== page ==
China crackdown: Hong Kong Police arrest 53 protestors amid fury over security bill

Officers reportedly gave protestors multiple warnings to disperse at an unsanctioned demonstration. Pepper spray was used when demonstrators allegedly became aggressive, according to a press statement.

The Hong Kong Force said: “At around 5pm [9am GMT] today, Police intercepted some protestors near Sai Yeung Choi Street, Mongkok and arrested 53 persons, including 41 males and 12 females, for Unlawful Assembly.

“Police are conducting enforcement actions in the vicinity to restore public order at the moment.”

Demonstrations have continued to take place in Hong Kong in protest of new security legislation that passed in late May by the National People’s Congress in Beijing.

Chinese authorities unveiled the details of the proposed security bill on 20 June.

The bill threatens to give jail terms and heavy fines for any secessionist activity or attempts to undermine the state’s authority.

The new legislation also shows that the Chinese government intends to establish a national security agency in Hong Kong.

This will reportedly make policy recommendations to the security in the region.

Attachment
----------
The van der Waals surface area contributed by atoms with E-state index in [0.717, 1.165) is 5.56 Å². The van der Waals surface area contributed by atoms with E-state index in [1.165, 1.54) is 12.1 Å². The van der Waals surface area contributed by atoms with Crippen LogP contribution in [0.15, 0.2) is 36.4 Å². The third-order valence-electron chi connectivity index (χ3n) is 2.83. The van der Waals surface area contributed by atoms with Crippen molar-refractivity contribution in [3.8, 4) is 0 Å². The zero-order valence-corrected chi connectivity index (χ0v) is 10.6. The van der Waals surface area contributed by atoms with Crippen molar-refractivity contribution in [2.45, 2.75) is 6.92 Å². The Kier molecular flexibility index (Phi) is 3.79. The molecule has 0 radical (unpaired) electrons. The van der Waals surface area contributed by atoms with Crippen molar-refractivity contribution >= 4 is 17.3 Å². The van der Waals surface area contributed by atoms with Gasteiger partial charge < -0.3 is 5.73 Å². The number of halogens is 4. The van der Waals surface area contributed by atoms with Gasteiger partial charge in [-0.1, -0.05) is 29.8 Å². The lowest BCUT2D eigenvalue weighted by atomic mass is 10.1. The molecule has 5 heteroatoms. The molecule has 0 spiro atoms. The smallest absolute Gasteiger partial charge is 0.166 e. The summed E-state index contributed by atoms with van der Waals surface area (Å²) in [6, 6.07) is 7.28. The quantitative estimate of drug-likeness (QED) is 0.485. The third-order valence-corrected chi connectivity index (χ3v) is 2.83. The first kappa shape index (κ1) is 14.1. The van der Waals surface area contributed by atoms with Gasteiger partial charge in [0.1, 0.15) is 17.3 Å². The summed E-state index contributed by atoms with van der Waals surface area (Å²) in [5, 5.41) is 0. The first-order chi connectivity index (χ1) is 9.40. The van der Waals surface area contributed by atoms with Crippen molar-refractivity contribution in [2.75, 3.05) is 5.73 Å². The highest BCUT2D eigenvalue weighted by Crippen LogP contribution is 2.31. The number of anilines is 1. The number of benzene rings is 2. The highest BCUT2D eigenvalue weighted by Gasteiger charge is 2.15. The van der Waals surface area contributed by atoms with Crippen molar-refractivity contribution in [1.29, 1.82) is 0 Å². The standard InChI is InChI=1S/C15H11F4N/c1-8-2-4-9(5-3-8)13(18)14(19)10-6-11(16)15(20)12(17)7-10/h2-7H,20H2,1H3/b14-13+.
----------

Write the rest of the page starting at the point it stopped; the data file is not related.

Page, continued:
Beijing has continually said that the public unrest in Hong Kong is a result of foreign interference in China’s domestic affairs.

READ MORE: US punishes China for Hong Kong security law with new power

Under the “one country, two systems” agreement, Hong Kong was expected to enact its own national security law.

This was set out in Article 23 of the Basic Law or “two systems” principle.

However, its unpopularity meant that it was never done.

In 2003 the government tried to enact a national security law but backed down due to protests.

The new national security office in Hong Kong would have some other powers including overseeing education about national security in Hong Kong schools.

Hong Kong’s leader Carrie Lam has backed the proposed law and denied allegations that the region’s “one country, two systems” will be affected.

Although some details have emerged, the draft law has not been made public.

Ms Lam reportedly said she had not seen the full text earlier in June.

The national security office in Hong Kong could send cases to be tried in mainland China.

But Beijing said it will only obtain that power for a “tiny number” of cases “under specific circumstances”.